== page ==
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What underlying fundamental trends can indicate that a company might be in decline? Businesses in decline often have two underlying trends, firstly, a declining return on capital employed (ROCE) and a declining base of capital employed. Trends like this ultimately mean the business is reducing its investments and also earning less on what it has invested. In light of that, from a first glance at Visteon (NASDAQ:VC), we've spotted some signs that it could be struggling, so let's investigate.
Return On Capital Employed (ROCE): What is it?
Just to clarify if you're unsure, ROCE is a metric for evaluating how much pre-tax income (in percentage terms) a company earns on the capital invested in its business. To calculate this metric for Visteon, this is the formula:
Return on Capital Employed = Earnings Before Interest and Tax (EBIT) ÷ (Total Assets - Current Liabilities)
0.073 = US$102m ÷ (US$2.2b - US$849m) (Based on the trailing twelve months to March 2022).
Therefore, Visteon has an ROCE of 7.3%. In absolute terms, that's a low return but it's around the Auto Components industry average of 9.0%.
Above you can see how the current ROCE for Visteon compares to its prior returns on capital, but there's only so much you can tell from the past. If you'd like to see what analysts are forecasting going forward, you should check out our free report for Visteon.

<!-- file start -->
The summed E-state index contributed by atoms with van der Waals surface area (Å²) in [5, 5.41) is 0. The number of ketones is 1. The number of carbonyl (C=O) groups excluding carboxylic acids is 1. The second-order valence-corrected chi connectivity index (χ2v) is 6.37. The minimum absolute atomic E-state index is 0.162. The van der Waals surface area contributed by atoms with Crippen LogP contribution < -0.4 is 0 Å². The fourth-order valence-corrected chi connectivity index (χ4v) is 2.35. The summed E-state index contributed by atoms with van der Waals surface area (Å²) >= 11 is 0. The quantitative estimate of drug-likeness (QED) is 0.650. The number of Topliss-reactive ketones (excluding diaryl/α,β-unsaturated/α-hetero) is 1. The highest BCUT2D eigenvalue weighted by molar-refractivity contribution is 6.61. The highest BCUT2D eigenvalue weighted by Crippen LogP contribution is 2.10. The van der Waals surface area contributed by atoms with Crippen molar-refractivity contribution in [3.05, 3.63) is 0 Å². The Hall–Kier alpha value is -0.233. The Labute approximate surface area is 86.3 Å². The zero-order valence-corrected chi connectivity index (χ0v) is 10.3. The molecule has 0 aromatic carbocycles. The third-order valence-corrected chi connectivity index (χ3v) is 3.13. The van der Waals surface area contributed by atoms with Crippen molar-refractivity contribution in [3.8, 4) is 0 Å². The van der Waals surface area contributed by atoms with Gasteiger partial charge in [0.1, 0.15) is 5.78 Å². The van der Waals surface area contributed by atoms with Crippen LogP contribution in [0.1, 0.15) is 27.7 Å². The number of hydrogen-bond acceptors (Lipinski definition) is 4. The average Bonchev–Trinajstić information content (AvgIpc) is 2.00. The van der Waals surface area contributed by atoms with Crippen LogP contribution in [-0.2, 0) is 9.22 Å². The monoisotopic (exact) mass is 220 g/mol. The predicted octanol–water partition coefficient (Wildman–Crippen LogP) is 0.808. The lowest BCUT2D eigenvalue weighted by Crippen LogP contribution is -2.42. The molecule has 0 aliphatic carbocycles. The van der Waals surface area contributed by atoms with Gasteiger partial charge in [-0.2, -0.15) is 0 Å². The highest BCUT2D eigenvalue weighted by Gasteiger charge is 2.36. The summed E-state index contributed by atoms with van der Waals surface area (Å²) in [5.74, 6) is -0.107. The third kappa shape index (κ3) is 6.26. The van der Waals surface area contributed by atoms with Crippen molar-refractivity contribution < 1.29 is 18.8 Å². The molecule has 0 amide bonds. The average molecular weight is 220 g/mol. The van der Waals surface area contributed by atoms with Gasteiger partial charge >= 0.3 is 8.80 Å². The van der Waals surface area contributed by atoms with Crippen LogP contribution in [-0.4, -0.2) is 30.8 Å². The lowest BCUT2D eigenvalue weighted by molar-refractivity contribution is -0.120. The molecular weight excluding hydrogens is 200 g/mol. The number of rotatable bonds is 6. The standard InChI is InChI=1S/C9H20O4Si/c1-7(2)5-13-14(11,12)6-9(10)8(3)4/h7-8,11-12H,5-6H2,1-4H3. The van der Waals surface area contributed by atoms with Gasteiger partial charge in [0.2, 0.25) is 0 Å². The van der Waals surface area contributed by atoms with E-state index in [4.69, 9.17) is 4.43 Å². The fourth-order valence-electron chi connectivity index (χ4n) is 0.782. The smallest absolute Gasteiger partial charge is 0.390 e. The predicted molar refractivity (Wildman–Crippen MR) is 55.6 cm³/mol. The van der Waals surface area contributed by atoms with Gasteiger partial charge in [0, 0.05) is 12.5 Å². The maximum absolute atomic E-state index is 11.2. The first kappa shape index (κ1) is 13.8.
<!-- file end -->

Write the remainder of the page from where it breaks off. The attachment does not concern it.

What Does the ROCE Trend For Visteon Tell Us?
We are a bit worried about the trend of returns on capital at Visteon. Unfortunately the returns on capital have diminished from the 18% that they were earning five years ago. And on the capital employed front, the business is utilizing roughly the same amount of capital as it was back then. This combination can be indicative of a mature business that still has areas to deploy capital, but the returns received aren't as high due potentially to new competition or smaller margins. So because these trends aren't typically conducive to creating a multi-bagger, we wouldn't hold our breath on Visteon becoming one if things continue as they have.
The Bottom Line On Visteon's ROCE
All in all, the lower returns from the same amount of capital employed aren't exactly signs of a compounding machine. Despite the concerning underlying trends, the stock has actually gained 16% over the last five years, so it might be that the investors are expecting the trends to reverse. Regardless, we don't like the trends as they are and if they persist, we think you might find better investments elsewhere.
One more thing to note, we've identified 1 warning sign with Visteon and understanding it should be part of your investment process.
While Visteon isn't earning the highest return, check out this free list of companies that are earning high returns on equity with solid balance sheets.
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This article by Simply Wall St is general in nature. We provide commentary based on historical data and analyst forecasts only using an unbiased methodology and our articles are not intended to be financial advice. It does not constitute a recommendation to buy or sell any stock, and does not take account of your objectives, or your financial situation. We aim to bring you long-term focused analysis driven by fundamental data. Note that our analysis may not factor in the latest price-sensitive company announcements or qualitative material. Simply Wall St has no position in any stocks mentioned.